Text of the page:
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Bikeninja

The restoration progress on the entire Tualatin river watershed from Hagg lake to the Willamette river by Clean Water Services and its partner city’s in Washington county has been world class. The return of the native Beaver population that once thrived in this area (how Beaverton got its name) is very encouraging, but it comes at a price to human built infrastructure. There will be places where trails, roads, parks and poorly placed homes will have to be reimagined if the creeks and riparian areas are to be returned to full health and function. Much accommodation will have to be made by our built world, but this is work we should do with a smile as it is as important as choices we make in transportation and energy in creating a sustainable world.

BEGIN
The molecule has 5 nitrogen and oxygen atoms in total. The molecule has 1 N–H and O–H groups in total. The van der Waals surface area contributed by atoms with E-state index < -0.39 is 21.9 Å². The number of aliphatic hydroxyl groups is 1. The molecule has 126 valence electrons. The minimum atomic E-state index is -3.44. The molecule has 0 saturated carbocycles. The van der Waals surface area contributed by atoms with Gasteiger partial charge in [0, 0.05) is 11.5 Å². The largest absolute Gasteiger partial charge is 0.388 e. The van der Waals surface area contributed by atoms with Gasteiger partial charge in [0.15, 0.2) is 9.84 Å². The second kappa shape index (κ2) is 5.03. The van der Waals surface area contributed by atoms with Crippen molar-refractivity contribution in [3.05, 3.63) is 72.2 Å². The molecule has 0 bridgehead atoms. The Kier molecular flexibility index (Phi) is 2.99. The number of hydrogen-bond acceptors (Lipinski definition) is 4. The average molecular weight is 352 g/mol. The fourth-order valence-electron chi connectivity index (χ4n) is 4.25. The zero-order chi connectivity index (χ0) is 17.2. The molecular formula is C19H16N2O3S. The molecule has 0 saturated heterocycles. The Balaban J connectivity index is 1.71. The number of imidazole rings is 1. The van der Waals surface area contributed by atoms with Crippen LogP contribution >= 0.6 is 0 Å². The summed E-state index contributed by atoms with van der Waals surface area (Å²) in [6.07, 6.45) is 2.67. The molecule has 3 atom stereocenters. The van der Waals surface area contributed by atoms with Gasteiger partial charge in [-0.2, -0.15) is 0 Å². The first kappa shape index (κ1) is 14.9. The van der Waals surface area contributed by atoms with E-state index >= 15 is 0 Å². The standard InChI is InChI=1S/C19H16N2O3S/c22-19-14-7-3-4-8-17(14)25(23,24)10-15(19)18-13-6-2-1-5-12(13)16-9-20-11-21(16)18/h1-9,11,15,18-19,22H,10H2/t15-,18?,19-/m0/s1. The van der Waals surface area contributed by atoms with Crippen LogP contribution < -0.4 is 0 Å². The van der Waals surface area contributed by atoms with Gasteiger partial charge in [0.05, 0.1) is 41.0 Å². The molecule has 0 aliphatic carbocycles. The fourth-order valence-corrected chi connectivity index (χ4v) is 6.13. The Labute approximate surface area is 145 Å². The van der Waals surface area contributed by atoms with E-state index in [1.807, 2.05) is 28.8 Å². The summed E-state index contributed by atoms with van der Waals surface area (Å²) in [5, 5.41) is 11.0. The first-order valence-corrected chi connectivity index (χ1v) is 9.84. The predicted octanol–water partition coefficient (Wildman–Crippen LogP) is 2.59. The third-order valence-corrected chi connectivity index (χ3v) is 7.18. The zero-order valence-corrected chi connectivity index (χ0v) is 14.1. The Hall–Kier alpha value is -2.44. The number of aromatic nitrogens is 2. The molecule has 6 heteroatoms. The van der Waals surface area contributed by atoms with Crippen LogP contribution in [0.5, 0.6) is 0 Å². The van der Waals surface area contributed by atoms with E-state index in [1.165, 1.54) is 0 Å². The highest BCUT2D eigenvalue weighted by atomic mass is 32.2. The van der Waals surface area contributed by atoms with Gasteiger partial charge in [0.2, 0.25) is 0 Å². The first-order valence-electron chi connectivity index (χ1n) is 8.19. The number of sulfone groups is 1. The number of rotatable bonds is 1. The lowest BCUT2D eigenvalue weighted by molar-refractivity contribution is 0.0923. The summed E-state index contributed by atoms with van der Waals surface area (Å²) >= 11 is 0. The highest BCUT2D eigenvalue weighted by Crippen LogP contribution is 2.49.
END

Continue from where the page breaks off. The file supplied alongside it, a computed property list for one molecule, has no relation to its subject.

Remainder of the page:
K'Tesh
Guest

Raise the level 10 inches? WTF? I’ve been in that water when it was almost up to my crotch while riding though that. Give it up… Move the trail so it rises to street level, and put in a traffic signal that we can activate when we want to cross.

dtf
Guest
dtf

That’s the plan. Read the story. Raising it is only a short-term measure until they find the funding.

Steve Hash
Guest
Steve Hash

Damn beavers, c’mon it was right there.

 
Guest
 

I like the looks of this project and hope the signalized crossing is built. I do wish that they’d make the signal a HAWK beacon instead of a standard signal though…from my personal experience they seem to have higher compliance rates.

I’d be fine with having the signal only active when the underpass below is flooded. I assume there’s a way that they could automate this, and I would imagine it could make the surrounding communities more receptive to the project.

Tim
Guest
Tim

I remember how much fun my son had riding through the water under Scholls Ferry when he was 7. He is now 35.
The park has always flooded, that is its function. Parks and paths can share space with floods, but beavers are not into multi-use. They like to cut and flood. It is all fun and games until they cut down your favorite tree and flood your neighborhood. The next few years will be interesting as they extend their water features.

Cyclekrieg
Subscriber
Cyclekrieg